According to the United Nations, however, the coastline—and the statues that stand there—are likely to eventually be eroded due to the rising sea level. The tide may become so tall and powerful that it could completely knock the statues over.
5 Rio de Janeiro
Rio de Janeiro is home to so many cool beaches that even a song was written about one. (Copacabana, anyone?) If temperatures rise a mere 3 degrees Celsius, however, it will result in rising sea levels that would completely envelop their beautiful beaches.
The ocean would also consume nearby neighborhoods, such as Barra de Tijuca, home to 174,000 people and where the 2016 Olympics were hosted. According to climate change's current trajectory, the temperature will have risen those three degrees that seal the faith of Rio de Janeiro by 2100.
4 Cape Floral Region
The Cape Floral Region in South Africa is home to Table Mountain, Garden Route National Parks, Kirstenbosch National Botanical Garden, and never-ending flowers. These flowers are not only breathtaking but also rare. According to National Geographic, 30% of the types of flowers there cannot be located anywhere else in the entire world.
Rising temperatures, however, put these beautiful sights at risk. The United Nations predicts frequent fires to affect the area as the climate heats up, as well as make the region uninhabitable for the local birds. Birds like the orange-breasted sunbird and the Cape sugarbird will no longer be able to pollinate the flowers, contributing even more destruction to the area.
3 Glacier National Park
Glacier National Park in Montana, USA contains 39 distinct glaciers, each with their own name. Of course, climate change is contributing to the destruction of these glaciers, and all of them are significantly smaller than they were in the 1960s. Some glaciers have even melted to a size that's 85% smaller than they were initially.
Glaciers not only in Montana but all over the world are decreasing at a rapid rate. In addition, the species that live there are being impacted as the temperature affects certain things about their habitats, such as altering water volume and temperature.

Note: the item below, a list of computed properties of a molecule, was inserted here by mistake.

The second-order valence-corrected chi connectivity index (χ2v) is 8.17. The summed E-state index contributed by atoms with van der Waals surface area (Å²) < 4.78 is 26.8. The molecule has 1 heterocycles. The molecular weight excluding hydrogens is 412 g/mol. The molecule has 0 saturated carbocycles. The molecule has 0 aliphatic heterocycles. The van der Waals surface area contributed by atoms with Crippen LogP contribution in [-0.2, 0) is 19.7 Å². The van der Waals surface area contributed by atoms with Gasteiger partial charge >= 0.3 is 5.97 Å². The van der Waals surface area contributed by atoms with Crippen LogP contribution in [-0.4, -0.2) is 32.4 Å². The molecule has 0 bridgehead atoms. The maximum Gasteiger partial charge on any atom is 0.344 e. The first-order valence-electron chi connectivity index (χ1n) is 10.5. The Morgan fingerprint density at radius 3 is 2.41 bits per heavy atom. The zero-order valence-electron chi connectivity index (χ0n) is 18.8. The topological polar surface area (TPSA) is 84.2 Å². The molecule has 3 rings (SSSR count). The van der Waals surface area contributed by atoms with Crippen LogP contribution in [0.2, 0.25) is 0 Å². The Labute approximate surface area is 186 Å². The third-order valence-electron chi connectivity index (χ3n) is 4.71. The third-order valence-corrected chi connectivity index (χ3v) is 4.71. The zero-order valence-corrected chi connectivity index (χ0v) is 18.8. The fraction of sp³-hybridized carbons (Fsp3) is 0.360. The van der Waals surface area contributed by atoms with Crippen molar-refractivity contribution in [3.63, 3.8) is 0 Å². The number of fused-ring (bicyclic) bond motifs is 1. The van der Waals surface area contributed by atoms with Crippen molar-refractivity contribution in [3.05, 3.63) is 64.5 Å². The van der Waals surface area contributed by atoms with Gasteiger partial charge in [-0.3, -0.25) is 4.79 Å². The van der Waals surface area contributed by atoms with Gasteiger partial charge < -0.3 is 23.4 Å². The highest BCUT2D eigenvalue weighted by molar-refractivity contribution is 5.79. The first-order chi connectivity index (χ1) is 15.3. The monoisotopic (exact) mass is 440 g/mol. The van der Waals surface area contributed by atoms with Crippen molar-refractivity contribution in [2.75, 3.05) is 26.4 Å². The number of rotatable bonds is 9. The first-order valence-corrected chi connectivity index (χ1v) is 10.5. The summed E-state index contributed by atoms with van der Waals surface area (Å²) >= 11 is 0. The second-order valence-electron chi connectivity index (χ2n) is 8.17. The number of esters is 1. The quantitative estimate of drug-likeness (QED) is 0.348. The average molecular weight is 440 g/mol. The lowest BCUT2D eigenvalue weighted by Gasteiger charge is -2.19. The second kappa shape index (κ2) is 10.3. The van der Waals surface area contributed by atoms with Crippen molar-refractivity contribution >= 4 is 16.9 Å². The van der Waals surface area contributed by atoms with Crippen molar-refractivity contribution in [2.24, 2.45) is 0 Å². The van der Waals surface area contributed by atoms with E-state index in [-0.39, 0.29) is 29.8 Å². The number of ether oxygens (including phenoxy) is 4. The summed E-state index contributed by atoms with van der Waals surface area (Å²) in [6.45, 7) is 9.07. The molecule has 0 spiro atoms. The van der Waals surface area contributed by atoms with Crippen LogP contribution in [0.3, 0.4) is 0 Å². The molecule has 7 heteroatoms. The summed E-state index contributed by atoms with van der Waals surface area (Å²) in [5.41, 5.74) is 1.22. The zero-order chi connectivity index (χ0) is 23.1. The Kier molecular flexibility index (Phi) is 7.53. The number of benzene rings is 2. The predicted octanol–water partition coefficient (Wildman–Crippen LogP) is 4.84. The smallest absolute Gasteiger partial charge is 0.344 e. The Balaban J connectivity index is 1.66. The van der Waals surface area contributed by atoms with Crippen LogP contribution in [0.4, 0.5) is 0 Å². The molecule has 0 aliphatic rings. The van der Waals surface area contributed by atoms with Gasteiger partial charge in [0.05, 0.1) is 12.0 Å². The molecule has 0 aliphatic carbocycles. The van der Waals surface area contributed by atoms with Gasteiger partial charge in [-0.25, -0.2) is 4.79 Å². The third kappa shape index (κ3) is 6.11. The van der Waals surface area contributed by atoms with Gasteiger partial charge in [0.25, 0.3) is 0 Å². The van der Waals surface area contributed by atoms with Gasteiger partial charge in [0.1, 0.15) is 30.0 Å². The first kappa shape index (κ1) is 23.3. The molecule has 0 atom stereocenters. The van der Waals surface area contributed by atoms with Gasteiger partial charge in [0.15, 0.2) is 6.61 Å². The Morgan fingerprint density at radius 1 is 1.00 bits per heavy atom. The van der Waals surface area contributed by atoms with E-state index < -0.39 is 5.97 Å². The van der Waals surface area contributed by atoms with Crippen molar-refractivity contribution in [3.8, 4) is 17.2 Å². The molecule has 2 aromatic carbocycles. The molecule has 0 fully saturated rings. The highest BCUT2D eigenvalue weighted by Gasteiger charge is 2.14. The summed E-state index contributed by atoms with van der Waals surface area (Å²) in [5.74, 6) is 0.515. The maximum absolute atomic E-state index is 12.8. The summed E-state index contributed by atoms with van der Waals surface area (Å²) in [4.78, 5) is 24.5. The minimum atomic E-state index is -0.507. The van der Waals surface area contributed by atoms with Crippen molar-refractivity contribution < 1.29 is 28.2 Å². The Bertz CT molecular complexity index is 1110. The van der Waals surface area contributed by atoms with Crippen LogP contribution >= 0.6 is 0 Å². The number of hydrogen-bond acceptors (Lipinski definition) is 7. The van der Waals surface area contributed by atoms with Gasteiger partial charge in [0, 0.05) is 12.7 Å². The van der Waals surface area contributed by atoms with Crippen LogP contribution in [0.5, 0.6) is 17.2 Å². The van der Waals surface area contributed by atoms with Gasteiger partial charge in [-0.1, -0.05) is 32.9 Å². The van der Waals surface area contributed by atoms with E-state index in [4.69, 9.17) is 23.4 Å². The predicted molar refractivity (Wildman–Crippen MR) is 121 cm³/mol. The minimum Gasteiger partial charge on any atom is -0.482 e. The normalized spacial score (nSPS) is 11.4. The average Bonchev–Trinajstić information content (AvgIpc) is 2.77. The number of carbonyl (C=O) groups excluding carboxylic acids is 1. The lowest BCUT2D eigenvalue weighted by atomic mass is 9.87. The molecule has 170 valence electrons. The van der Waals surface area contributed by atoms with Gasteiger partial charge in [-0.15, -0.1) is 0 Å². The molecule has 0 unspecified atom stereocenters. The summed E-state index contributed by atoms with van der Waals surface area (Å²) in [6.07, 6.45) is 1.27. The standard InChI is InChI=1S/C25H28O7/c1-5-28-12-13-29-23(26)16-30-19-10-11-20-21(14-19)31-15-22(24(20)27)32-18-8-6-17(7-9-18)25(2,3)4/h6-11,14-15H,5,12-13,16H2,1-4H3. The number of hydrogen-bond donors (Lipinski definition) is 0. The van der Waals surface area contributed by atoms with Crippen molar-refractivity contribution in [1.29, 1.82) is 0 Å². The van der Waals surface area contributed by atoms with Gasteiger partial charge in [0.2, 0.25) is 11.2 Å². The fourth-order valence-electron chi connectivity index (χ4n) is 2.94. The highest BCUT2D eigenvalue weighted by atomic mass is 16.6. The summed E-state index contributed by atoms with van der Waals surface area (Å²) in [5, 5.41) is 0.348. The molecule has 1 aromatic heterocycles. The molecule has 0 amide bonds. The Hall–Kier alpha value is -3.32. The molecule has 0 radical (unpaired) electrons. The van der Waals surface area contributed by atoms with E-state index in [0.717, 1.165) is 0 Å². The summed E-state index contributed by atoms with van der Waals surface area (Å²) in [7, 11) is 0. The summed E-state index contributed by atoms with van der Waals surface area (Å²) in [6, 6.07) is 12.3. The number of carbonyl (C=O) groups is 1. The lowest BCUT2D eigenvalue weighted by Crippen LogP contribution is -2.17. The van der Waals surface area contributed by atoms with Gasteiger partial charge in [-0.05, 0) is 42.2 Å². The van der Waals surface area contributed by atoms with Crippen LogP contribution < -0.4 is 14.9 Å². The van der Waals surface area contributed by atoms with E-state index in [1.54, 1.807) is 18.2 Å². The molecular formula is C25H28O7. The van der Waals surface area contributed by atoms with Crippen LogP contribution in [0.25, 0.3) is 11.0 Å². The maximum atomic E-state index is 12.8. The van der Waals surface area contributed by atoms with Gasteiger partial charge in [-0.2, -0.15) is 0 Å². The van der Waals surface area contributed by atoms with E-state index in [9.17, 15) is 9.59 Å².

2 The Dead Sea
The cultural and historical significance of the Dead Sea is important to many. Unfortunately, studies show that sea levels are decreasing approximately four feet per year. While some of this is due to human intervention, the hotter temperatures that come with global warming certainly aren't helping sustain the sea.
Scientists say the evaporation of water they are seeing now is reminiscent to a drought that they believe happened thousands of years ago, where the Dead Sea almost dried up entirely. If temperatures continue to rise in the present day, we might see the same kind of drought—except, this time, the Dead Sea has the potential to reach the point of no return.
1 Belize Barrier Reef
Just like the Great Barrier Reef in Australia, the Belize Barrier Reef is slowly but surely being destroyed due to coral bleaching. The Belize Barrier Reef is the largest barrier reef in the Northern Hemisphere, and many beloved endangered marine species—such as turtles and manatees—live there.
But the more the temperature rises, the more organisms that keep coral alive (as well as give them their pretty color that attract many tourists) are killed. With not enough organisms left to sustain the amount of coral needed for life, the home of already at-risk animals will be made uninhabitable.